Eatdrink magazine is celebrating its fifth anniversary this summer, and not a week goes by that we don’t hear praise for our efforts to provide an enjoyable, readable and informative culinary magazine. New readers are constantly emptying our distribution boxes, more are wondering where they can find the current issue, and businesses are inquiring more than ever about advertising opportunities. Of course this is due to a wonderfully talented publisher, managing editor, copy editor, and some pretty fine writers and top-notch photographers.
On this occasion, I feel it incumbent upon me to thank my long-suffering dining companions who make great epicurean research assistants, especially the redoubtable Kathy McLaughlin from Downtown London, who has worked very hard to keep me from becoming a total malcontent and has done much to advance the local and regional culinary culture in her own right. Of course, I also want to take this opportunity to express my gratitude to our loyal readers, our advertisers, and the culinary community, all of whom continue to support eatdrink’s many initiatives.
For those of you who are reading eatdrink for the first time, the objective has been to offer an insider’s perspective and to contribute to the enthusiasm and discussion about the local and regional culinary culture in particular and about the restaurant community and farmers` and artisans` markets at large.
There are plenty of restaurants whose simple virtues deserve to be recognized without too much bravado or angst. Hopefully we will get to all of them in time. However, we are not in league with the restaurant business to hype underserving chefs and their establishments. As patronising as it must sound, my personal mission has been to encourage people to dine out and to support culinary tourism and the farmers and culinary artisans by helping to reinforce community initiatives in the regional food and agricultural sectors.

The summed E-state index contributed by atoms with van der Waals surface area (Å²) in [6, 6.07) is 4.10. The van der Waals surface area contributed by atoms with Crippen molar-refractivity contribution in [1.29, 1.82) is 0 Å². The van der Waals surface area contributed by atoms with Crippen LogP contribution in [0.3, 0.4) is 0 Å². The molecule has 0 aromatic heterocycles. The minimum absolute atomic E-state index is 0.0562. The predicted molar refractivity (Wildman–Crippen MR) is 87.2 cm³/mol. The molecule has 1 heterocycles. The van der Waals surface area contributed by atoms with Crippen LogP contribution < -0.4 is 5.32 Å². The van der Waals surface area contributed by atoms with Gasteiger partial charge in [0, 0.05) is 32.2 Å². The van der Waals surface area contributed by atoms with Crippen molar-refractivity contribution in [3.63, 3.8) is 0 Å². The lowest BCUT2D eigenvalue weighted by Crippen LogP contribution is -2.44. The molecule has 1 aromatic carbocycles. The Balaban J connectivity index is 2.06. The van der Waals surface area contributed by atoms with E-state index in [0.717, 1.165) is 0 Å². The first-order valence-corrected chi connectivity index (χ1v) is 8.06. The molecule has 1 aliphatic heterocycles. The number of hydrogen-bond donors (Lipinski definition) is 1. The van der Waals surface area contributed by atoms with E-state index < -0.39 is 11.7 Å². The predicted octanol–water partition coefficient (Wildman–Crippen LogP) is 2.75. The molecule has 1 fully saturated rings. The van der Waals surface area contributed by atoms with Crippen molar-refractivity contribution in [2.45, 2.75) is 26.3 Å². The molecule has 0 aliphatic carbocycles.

To set the record straight, my columns are not platforms for taking pot shots at restaurants or over-inflated personalities. There are several slanderous (there are other adjectives I could use, but the eatdrink style book doesn’t allow them) individuals who feel this is their job. Of course, who among us couldn’t benefit from a figurative kick in the pants every once in a while? However, this writer attempts to provide a fair and unbiased reporting on the local food scene, while keeping his penchant for sarcasm mostly in check.
As I have said in the past, the food media are very necessary members of the culinary community. Like any thoughtful patron, I hope that I continually bring appreciation and sensibility to the table. But the food media’s mission goes beyond that. We must pass our unbiased impressions on to the readers, while alerting the dining public to the diversity of choice on the culinary scene. Good reporting furnishes you with enough information and insight to enable you to make informed decisions, while helping to arbitrate the standards of dining out. If you don’t have a good, strong food media — whether you love them or despise them — you don’t have the same degree of interest, enthusiasm and accountability. One of the greatest satisfactions about writing a column on the culinary scene is unearthing the diamond in the rough. In my opinion, among the disappointments are discovering restaurants that don’t live up to their reputations, or the complaining owner who has lost interest in the business and the writing is on the wall. Almost as bad is the culinary equivalent of grey: dull at worst, inoffensive at best. Or the one-trick pony — the great restaurant whose menu never changes, and quickly the food becomes stagnant. Even more obnoxious are those louche servers who ride on the chef’s laurels and the restaurant’s former accolades, thinking the chef’s/restaurant’s reputation gives them carte blanche to dispense rude, apathetic or poor service to their customers. For instance, there was the time when a manager/waiter, despite our request to sit at the bar, seated me and a colleague beside the door leading to the basement and then proceeded to ignore us. He seemed to be feeling particularly officious, his eyelids flickering with impatience. But you know, who cares, right? He sure as heck didn’t.